John Wooden, a great basketball coach, said great coaching is being able to give correction without resentment. When you’ve got to be honest with a player and he might not like it but he doesn’t hold it against you or think you have something against him as a person. As a leader you’ve got to be able to go home at night and put your head on the pillow and know it’s up to him to resolve the issue.

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Q: You talk about the importance of connection between teammates. Your relationship with Wayne Gretzky shines through as a critical one.

A: It’s not very often that you can look at someone eight days younger than you and look at them as a role model. Normally you get that from folks who are much older than you, who have been around with much more experience. But our best example was the same age as us. We’re all grateful that the stars collided and that we all came together at the same time.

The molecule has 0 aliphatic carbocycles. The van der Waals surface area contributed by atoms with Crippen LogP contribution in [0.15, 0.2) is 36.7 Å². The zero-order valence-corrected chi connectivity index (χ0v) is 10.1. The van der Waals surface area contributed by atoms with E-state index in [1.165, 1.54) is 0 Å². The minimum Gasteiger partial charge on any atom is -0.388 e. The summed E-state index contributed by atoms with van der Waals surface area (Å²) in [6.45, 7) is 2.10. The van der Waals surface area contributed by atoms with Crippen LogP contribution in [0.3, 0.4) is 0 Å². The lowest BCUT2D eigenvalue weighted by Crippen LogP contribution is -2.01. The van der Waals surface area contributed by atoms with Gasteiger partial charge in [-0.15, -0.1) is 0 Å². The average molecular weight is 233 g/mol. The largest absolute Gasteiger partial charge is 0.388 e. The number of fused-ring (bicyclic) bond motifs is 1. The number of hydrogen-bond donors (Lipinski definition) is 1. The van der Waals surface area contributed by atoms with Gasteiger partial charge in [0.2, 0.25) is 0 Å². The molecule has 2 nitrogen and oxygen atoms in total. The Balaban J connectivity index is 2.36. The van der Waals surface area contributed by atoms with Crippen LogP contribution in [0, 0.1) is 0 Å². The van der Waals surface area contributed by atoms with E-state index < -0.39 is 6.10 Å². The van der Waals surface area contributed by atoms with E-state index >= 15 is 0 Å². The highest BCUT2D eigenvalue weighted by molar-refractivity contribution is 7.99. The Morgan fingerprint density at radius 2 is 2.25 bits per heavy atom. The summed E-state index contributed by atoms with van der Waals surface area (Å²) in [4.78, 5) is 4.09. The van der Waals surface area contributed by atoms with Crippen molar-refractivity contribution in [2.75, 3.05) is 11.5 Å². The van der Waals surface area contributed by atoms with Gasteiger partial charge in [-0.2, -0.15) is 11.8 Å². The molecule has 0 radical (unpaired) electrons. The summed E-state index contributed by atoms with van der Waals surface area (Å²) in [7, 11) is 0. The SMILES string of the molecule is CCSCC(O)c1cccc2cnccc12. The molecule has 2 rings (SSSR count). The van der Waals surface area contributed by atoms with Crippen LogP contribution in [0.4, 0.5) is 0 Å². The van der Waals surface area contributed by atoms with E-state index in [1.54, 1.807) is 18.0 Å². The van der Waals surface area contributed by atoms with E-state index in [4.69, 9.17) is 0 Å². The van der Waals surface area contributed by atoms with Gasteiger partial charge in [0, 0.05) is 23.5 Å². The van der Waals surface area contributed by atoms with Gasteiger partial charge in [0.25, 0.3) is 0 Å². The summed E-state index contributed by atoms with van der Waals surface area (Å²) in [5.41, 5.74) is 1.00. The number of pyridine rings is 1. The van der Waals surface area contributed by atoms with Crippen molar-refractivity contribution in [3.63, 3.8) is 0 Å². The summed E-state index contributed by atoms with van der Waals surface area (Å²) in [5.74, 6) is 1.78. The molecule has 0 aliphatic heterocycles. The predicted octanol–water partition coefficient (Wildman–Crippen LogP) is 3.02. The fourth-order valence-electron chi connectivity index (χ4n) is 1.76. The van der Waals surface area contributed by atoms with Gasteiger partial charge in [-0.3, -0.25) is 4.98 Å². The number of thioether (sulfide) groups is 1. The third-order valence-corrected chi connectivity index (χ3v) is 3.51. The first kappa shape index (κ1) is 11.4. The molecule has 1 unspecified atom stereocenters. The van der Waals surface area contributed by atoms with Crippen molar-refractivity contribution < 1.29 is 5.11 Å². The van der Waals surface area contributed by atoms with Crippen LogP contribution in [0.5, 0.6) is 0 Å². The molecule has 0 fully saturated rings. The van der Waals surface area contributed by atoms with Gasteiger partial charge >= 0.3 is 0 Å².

Q: How important is it to see your teammates as friends?

A: When we talk about being brothers, I don’t think we reference each other like that lightly. Maybe you don’t need to have that in order to win, I don’t know—I didn’t have that experience on the teams I was fortunate enough to win with. Maybe you can win without that real tight level of friendship.

Q: How important is it to believe you’re going to win, and to be able to say that out loud?

A: I don’t think you can be afraid to fail. I think you really need to be forthright in your objective. For us in hockey at a professional level, you have a very defined goal of what success is. You can have smaller goals along the way and celebrate those goals, but ultimately you’re there for one reason and that’s to win a Stanley Cup. It might take some time to build a team and get some experience and put the pieces in place to do that. But you always have to have in the back of your mind on a day-to-day basis: are we closer to winning a Stanley Cup or are we further away?